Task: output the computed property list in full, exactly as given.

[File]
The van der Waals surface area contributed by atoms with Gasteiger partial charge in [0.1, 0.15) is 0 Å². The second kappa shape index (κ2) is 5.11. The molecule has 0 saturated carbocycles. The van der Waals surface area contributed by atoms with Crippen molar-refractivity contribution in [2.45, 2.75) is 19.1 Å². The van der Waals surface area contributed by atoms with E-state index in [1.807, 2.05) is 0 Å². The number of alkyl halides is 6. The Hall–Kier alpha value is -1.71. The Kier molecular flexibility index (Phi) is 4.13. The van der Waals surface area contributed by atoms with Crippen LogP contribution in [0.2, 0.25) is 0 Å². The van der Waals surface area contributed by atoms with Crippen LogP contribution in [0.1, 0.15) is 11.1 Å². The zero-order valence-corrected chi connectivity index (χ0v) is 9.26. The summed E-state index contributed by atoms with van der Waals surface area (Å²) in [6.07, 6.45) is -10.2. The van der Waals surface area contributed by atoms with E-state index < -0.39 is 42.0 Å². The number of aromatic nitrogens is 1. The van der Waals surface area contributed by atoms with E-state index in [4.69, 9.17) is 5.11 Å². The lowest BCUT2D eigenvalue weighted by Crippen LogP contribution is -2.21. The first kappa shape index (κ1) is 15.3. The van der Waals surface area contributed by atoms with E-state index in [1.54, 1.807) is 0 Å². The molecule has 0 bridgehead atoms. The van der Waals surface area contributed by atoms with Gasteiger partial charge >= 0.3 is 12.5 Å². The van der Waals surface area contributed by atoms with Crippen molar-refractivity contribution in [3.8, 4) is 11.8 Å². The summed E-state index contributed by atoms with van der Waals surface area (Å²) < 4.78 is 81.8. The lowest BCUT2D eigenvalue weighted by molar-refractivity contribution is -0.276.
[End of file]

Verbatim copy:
The van der Waals surface area contributed by atoms with Gasteiger partial charge in [0.1, 0.15) is 0 Å². The second kappa shape index (κ2) is 5.11. The molecule has 0 saturated carbocycles. The van der Waals surface area contributed by atoms with Crippen molar-refractivity contribution in [2.45, 2.75) is 19.1 Å². The van der Waals surface area contributed by atoms with E-state index in [1.807, 2.05) is 0 Å². The number of alkyl halides is 6. The Hall–Kier alpha value is -1.71. The Kier molecular flexibility index (Phi) is 4.13. The van der Waals surface area contributed by atoms with Crippen LogP contribution in [0.2, 0.25) is 0 Å². The van der Waals surface area contributed by atoms with Crippen LogP contribution in [0.1, 0.15) is 11.1 Å². The zero-order valence-corrected chi connectivity index (χ0v) is 9.26. The summed E-state index contributed by atoms with van der Waals surface area (Å²) in [6.07, 6.45) is -10.2. The van der Waals surface area contributed by atoms with E-state index < -0.39 is 42.0 Å². The number of aromatic nitrogens is 1. The van der Waals surface area contributed by atoms with E-state index in [4.69, 9.17) is 5.11 Å². The lowest BCUT2D eigenvalue weighted by Crippen LogP contribution is -2.21. The first kappa shape index (κ1) is 15.3. The van der Waals surface area contributed by atoms with E-state index in [1.54, 1.807) is 0 Å². The molecule has 0 bridgehead atoms. The van der Waals surface area contributed by atoms with Gasteiger partial charge >= 0.3 is 12.5 Å². The van der Waals surface area contributed by atoms with Crippen molar-refractivity contribution in [3.8, 4) is 11.8 Å². The summed E-state index contributed by atoms with van der Waals surface area (Å²) < 4.78 is 81.8. The lowest BCUT2D eigenvalue weighted by molar-refractivity contribution is -0.276.